DURBAN, SOUTH AFRICA - JUNE 16: Xavi Hernandez of Spain looks dejected at the final whistle as Spain lose the 2010 FIFA World Cup South Africa Group H match between Spain and Switzerland at Durban Stadium on June 16, 2010 in Durban, South Africa. (Photo by Doug Pensinger/Getty Images)

Dispatches From South Africa: World Cup Goals Per Game Down Dramatically In 2010

Daily Soccer Fix's Steve Davis gives us this report from South Africa, where he concludes that the lack of World Cup scoring thus far is because of the ball.

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Dispatches From South Africa: World Cup Goals Per Game Down Dramatically In 2010

JOHANNESBURG - Players are tired talking about ball. Officials are tired of talking about the ball. 

So let's not talk about the ball.

Rather, let's discuss that the ball is doing the tournament. It's reducing South Africa 2010 to a terribly low scoring event. And that is certainly not a good thing.

The first go-round of games in the opening round is over, and the goals at South Africa 2010 are coming at a slow drip. This is lowest scoring round of openers since 1974.

Just 24 goals were scored over 16 matches representing the nation's openers. That's an average of 1.56 goals a game.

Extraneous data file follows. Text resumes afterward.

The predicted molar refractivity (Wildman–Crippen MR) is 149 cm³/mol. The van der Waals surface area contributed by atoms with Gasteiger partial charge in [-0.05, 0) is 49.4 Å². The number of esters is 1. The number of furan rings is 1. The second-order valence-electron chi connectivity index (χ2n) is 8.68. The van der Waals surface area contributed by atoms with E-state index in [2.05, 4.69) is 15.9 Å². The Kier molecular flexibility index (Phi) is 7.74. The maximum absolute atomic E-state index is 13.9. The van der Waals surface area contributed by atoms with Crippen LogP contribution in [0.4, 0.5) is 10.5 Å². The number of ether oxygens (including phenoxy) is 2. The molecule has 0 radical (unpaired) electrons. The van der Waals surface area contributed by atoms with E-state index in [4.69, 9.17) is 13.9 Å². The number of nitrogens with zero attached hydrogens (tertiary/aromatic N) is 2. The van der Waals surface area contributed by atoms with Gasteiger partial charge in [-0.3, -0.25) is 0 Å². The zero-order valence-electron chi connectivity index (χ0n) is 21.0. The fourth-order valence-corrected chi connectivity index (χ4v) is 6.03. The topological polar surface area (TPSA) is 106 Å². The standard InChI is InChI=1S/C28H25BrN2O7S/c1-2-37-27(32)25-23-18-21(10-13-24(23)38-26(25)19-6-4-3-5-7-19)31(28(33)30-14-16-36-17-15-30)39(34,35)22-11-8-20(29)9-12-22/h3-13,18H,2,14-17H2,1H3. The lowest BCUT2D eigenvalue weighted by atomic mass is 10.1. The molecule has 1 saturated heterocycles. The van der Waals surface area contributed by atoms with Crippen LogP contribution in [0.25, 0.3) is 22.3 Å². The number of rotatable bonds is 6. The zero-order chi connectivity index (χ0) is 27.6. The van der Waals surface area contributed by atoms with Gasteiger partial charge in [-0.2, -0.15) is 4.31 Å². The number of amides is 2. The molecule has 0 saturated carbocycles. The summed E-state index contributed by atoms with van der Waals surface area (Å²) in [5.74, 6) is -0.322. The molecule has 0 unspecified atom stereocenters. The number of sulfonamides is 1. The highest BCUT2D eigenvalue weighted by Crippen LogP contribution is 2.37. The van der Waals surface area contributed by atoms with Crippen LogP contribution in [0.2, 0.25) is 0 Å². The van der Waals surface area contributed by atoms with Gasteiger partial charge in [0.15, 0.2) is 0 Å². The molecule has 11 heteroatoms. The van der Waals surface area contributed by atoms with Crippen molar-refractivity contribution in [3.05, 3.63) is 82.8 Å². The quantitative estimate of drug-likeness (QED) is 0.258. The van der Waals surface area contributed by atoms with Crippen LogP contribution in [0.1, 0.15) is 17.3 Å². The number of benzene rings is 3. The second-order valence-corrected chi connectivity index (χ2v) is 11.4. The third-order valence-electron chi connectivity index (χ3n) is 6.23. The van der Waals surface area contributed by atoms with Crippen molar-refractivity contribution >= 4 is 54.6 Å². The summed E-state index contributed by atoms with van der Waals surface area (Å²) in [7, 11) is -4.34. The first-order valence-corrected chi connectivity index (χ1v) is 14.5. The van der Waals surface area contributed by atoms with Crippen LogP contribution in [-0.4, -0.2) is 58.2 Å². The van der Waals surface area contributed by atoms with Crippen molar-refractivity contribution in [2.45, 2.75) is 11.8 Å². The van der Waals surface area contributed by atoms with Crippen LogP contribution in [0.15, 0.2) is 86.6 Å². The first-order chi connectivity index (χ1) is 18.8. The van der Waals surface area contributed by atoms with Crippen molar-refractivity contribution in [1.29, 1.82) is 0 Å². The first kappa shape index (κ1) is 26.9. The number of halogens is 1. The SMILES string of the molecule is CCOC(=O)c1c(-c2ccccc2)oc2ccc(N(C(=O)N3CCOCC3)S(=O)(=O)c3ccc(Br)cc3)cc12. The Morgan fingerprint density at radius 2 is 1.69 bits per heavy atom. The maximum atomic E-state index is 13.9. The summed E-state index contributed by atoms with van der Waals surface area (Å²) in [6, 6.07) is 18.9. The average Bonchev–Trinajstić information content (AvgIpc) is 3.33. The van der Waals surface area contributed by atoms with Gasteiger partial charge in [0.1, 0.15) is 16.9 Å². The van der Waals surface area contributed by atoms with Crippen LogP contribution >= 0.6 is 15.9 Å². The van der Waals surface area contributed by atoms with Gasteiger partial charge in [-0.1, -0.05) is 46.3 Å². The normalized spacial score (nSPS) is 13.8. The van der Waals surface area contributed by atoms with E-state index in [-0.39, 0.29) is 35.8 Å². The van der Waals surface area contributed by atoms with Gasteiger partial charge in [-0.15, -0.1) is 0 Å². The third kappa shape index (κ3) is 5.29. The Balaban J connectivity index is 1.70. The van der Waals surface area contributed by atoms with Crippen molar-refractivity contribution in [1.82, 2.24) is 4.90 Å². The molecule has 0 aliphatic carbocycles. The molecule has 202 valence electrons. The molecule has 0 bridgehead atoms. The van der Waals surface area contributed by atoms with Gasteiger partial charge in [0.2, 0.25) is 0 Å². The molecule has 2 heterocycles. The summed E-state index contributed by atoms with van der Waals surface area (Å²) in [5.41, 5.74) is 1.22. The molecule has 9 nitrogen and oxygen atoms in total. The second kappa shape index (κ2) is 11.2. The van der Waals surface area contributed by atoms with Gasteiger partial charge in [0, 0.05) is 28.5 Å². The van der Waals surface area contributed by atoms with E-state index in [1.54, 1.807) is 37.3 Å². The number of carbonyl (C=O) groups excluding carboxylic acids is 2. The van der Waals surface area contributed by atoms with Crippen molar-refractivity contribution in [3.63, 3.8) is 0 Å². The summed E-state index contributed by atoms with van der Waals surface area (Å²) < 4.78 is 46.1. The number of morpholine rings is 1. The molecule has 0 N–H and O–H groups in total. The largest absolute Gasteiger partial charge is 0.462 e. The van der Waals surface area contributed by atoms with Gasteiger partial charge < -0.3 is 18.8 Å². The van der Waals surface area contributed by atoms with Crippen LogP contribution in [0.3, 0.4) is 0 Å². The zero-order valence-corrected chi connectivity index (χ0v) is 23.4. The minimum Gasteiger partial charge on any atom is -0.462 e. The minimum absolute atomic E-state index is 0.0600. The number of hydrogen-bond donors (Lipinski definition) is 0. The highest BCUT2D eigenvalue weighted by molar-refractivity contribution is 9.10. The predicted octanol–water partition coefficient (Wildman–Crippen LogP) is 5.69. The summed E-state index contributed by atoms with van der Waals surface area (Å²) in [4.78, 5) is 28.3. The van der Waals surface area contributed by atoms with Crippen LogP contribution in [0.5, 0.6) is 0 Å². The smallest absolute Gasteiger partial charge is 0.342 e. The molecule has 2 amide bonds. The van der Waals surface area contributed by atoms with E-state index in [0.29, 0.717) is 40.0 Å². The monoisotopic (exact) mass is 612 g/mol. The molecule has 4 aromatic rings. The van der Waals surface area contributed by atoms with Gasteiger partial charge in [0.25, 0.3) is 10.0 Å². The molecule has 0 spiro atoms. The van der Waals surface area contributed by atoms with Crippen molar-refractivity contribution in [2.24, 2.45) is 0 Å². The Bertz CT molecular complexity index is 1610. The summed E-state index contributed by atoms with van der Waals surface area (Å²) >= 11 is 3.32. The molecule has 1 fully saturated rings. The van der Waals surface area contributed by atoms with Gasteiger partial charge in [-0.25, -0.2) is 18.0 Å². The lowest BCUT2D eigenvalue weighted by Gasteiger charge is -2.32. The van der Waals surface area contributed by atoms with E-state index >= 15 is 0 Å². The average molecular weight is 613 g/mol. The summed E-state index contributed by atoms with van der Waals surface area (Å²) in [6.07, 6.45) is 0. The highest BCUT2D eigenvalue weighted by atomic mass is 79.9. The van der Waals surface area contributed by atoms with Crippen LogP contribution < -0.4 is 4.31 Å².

Team openers at Germany 2006 generated 2.44 goals a game, which is right about in line with most World Cups.

So, how to explain the flagging offensive production here? It's not the match officials allowing too much grabbing, colliding, obstructing and such. They've been pretty good, generally making players behave. Actually, I think the officials have been excellent, with a couple of exceptions here and there.

So, really, there is no other explanation other than the ball that nobody can quite come to grips with. American attacker Landon Donovan's words seem to corroborate the evidence.

"I think as much as the goalies are frustrated by it, I think the players are, too," he said. "You're seeing a lot of missed chances, a lot of crosses that are mis-timed or mis-played that would normally be goals, that are not going in."

Or, as U.S. defender Jay DeMerit said: "If you can't pass the ball, you can't score."

This World Cup is en route to being the lowest scoring tournament since the slow-going, cynical Italia '90.

That tournament, by the way, prompted significant rule changes, such as the back pass rule, meant to make it more difficult for teams to waste time with repeated passes back to the man with the gloves. Further, three points rather than two became the norm for victories to encourage teams to attack and look for wins.

Goals scored in each nations' World Cup openers since 1974

World Cup 1974

16 goals in 12 matches

= 1.33 goals per game

World Cup 1978

22 goals in 8 matches

= 2.75 goals per game

World Cup 1982

34 goals in 12 matches

= 2.83 goals per game

World Cup 1986

24 goals in 12 matches

= 2.00 goals per game

World Cup 1990

27 goals in 12 matches

= 2.25 goals per game

World Cup 1994

30 goals in 12 matches

= 2.5 goals per game

World Cup 1998

37 goals in 16 matches

2.31 = goals per game

World Cup 2002

46 goals in 16 matches

= 2.88 goals per game

World Cup 2006

39 goals in 16 matches

2.44 goals per game

World Cup 2010

25 goals in 16 matches

1.56 goals per game 

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